Opposing coaches spend hours planning to stop the All-Metro first-team forward. During school on the day of a game, her classmates routinely tell her they're expecting nothing less than a goal or two.
The attention increases at game time, starting with the two defenders who are often assigned to mark her.
And then Cislo gets the ball.
The opposing coach cringes. The goalkeeper goes on high alert. The Patriots' junior varsity players, stationed at one corner of the bleachers, stop their chatting and eating and laughing to pay attention. A collective buzz surrounds the stadium because something special is expected to happen.
Old Mill coach Michelle Clare matter-of-factly said: "When Alli gets the ball, I always think we're going to get a goal."
In four years on varsity, Cislo has zigged and zagged through countless defenders, slivered through seams to get to balls sent forward by her teammates and displayed a missile-like shot that consistently finds vacant corners of the goal.
Cislo has scored 61 goals and assisted on 11 others in her high school career, with her production improving each season. The team captain has 20 goals and three assists for the 5-7 Patriots this season.
Asked when she first realized she was a special soccer player, Cislo, who plays club ball for Freestate Soccer Alliance, hesitated for a few seconds before providing a humble response.
"I guess it was coming into high school," said Cislo, an 'A' student who is set to play at Ohio University on an athletic scholarship. "Our club team was playing in big tournaments, and the coaches talked about colleges and I started thinking I could actually go somewhere to play."
Cislo began playing soccer when she was 4, trying to keep up with her older sister, Jenny, a former standout defender at Old Mill who is now a college sophomore playing at New Jersey Institute of Technology.
When Jenny was playing on a youth team that was coached by the sisters' father, Jeff, and included boys, Alli would tag along and cause a stir. Coach Cislo would challenge the boys to race Alli and whoever couldn't keep up had to run extra laps.
"When Alli showed up, her speed always stood out from the crowd," Jeff said.
With her speed and competitiveness providing a solid foundation, Cislo developed incredible ball skills, an understanding of the game and the cannon shot over the years. She credits all the coaches she has worked with in her career, from playing club ball to being a member of the regional Olympic Development Program to attending a youth national camp during her freshman year.
South River coach John Sis has witnessed Cislo's excellence on the soccer field on several occasions. The Seahawks are ranked No. 4 with a 12-2 record, and after a season-opening 2-0 loss to No. 1 McDonogh, they have yielded only nine goals in their past 13 games. Cislo scored three of the goals in a six-minute stretch when South River defeated Old Mill, 8-3, on Oct. 2.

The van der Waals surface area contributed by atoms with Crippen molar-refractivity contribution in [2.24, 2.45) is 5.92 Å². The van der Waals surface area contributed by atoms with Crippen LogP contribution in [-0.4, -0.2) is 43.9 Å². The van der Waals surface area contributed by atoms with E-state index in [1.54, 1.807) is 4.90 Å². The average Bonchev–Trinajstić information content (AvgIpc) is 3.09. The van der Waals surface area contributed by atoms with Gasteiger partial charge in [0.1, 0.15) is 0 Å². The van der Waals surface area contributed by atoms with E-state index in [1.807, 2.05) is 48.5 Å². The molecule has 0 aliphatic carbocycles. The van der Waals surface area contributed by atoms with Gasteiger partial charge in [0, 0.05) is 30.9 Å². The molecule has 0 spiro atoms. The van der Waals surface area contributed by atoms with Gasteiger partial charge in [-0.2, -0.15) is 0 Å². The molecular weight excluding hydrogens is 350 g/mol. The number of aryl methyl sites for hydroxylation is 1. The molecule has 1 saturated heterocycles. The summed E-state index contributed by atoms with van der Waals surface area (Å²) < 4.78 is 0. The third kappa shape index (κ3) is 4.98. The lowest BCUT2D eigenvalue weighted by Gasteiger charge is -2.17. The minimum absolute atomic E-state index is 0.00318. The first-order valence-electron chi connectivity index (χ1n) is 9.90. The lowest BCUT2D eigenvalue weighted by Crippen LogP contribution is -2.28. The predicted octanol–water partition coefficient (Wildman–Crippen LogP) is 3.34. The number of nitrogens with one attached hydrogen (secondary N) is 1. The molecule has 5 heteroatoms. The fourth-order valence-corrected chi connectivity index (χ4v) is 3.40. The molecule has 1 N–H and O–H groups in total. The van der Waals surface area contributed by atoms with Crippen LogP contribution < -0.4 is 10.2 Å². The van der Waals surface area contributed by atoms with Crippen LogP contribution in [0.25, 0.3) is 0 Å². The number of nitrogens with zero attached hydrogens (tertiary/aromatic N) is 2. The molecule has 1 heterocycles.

"We've known her for four years and know what she's capable of doing. So the fact that we knew this and she was still able to do what she did was remarkable," Sis said. "She's got technical ability, quickness and vision and the power with her shot -- all these things make her so complete and a special all-around player. I was just happy we scored more than she did."
Cislo, who has three or more goals in seven career games, including Wednesday's win over Glen Burnie, enjoys her teammates coming over to provide congratulations after she scores, but she is quick to get back in the middle of the field to go back to work.
The second goal she scored against South River was one that stands out. After South River goalkeeper Emily Carter sent a goal kick to midfield, an Old Mill player headed it back toward the Seahawks' third of the field. Cislo was there and cleanly struck a one-touch volley to the upper corner before Carter had time to get back in position.
"Yeah, I was surprised by that one," Cislo said with a laugh. "I knew what I wanted to do and knew how to hit it correctly, but sometimes it's really hard to hit that right. But once I hit it and saw it going straight for the goal, I was like 'Oh my gosh, that's going in.' It's one of the best feelings."
Like so many other goalkeepers who have seen Cislo's shots get by them, all Carter could do was appreciate the extraordinary effort.
"I love playing against her because she's such a great player. She gets great power behind her shots and also has great placement," Carter said. "It's a good opportunity for anyone because she plays at such a high level. It's always a great challenge for me."
With the Class 4A East region playoffs approaching, Cislo wants to play well to close out her high school career. The Patriots aren't among the top teams in Anne Arundel County, but they have shown they can be dangerous with a tightly contested loss earlier this season against perennial power Severna Park. When asked what she enjoys most about playing at Old Mill, Cislo didn't hesitate.
"It's fun being around the team. Everybody comes to play," she said.